Fibromyalgia
September 2007

Fibromyalgia has been studied since the 1800s under different names, including muscular rheumatism and fibrositis. It was first recognized as an illness and cause of disability by the American Medical Association in 1987. Since then, it has received wide spread public recognition. Fibromyalgia seems to effect a greater percentage of women than men. While people of all ages can get fibromyalgia, the it seems to effect more people between 40 – 60 years of age.

Symptoms of fibromyalgia are fairly consistent: Chronic muscle aches that can feel like the flu, moderate to severe fatigue, nerve pain, and sleep disturbances are the most common complaints. Other conditions that may also be associated with fibromyalgia include Irritable Bowel Syndrome, chronic bladder conditions, headaches, hypoglycemia, and temporomandibular joint syndrome or TMJ for short. Not all people experience the same symptoms.

The exact cause(s) of fibromyalgia are still being investigated. Many factors may trigger fibromyalgia symptoms including: chronic stress, infection (viral or bacterial), genetic abnormalities, excessive physical exertion, long term sleep disturbances, changes in humidity and barometric pressure, or the development of another disorder such as rheumatoid arthritis or lupus. Recently, researchers have identified mutations of 6 genes that are associated with fibromyalgia. While it will be some time until the specific gene pattern is established, research continues.

There is no universally accepted cure for this disorder. However, treatment options are available and range from prescription medication to complementary and alternative therapies.

Let’s examine a few of the treatment options for fibromyalgia.

Gentle exercise (warm water therapy) and stretching to ease muscle stiffness;

Investigate stress management and self-management techniques that include progressive relaxation techniques and biofeedback;

Think about therapeutic massage – be sure to tell the technician about your symptoms prior to treatment;

Apply heat to painful areas but be cautious and don’t burn yourself. If you have access to a hot tub, that may be a better way to apply heat to all muscles at once. Soak for 15-20 minutes per day;

Sleep, sleep, sleep – your body requires deep level sleep for many body functions and repair;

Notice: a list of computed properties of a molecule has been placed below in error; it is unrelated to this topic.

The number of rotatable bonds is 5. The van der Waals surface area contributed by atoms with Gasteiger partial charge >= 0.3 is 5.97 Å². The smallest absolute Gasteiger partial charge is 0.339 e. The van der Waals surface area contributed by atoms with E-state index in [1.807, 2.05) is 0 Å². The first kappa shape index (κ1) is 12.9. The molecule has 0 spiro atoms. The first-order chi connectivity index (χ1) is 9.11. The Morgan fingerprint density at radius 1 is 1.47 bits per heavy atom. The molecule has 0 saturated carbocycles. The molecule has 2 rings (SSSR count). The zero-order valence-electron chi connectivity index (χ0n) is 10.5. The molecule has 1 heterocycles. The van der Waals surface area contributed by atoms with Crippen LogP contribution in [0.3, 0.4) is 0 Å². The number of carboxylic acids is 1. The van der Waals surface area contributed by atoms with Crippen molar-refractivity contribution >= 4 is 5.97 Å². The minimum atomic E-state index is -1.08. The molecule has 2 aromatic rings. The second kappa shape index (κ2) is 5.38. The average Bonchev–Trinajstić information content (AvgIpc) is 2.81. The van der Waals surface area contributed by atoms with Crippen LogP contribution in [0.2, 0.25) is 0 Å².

Don’t be afraid to try medications that your physician prescribes. They may include sleep aids, antidepressants, pain relievers and other medications either alone or in combination therapy.

Diet is critical to the management of fibromyalgia:

Eat a healthy Mediterranean diet that is full of anti-inflammatory foods like omega-3 fatty acids from fish and walnuts, monounsaturated fats like olive oil, fresh vegetables, and fruits including blueberries and strawberries.

Avoid foods known to trigger inflammation in some people like the lactose in dairy and gluten from wheat.

Avoid refined and highly processed foods that are high in sugar and artificial ingredients.

Drink enough fluids. The amount you drink should equal one-half your body weight in ounces. Most fluids should be purified water.

Have your blood sugar tested. If higher than desirable, learn to manage blood sugar through diet and exercise;

Some dietary supplements may be beneficial for fibromyalgia.

B vitamins including vitamin B12 and folic acid

Omega-3 fatty acids from fish or flaxseed oil

Coenzyme Q10

Magnesium combined with malic acid may help muscle pain

Passionflower, calcium, valerian, and melatonin can all help with sleep

Ginkgo biloba can increase blood flow to muscles

There is no known way to prevent fibromyalgia, but remaining as healthy as possible is a good start. Don’t ignore symptoms and give yourself a break. Learning to conserve energy and minimize pain are integral parts of living with fibromyalgia.
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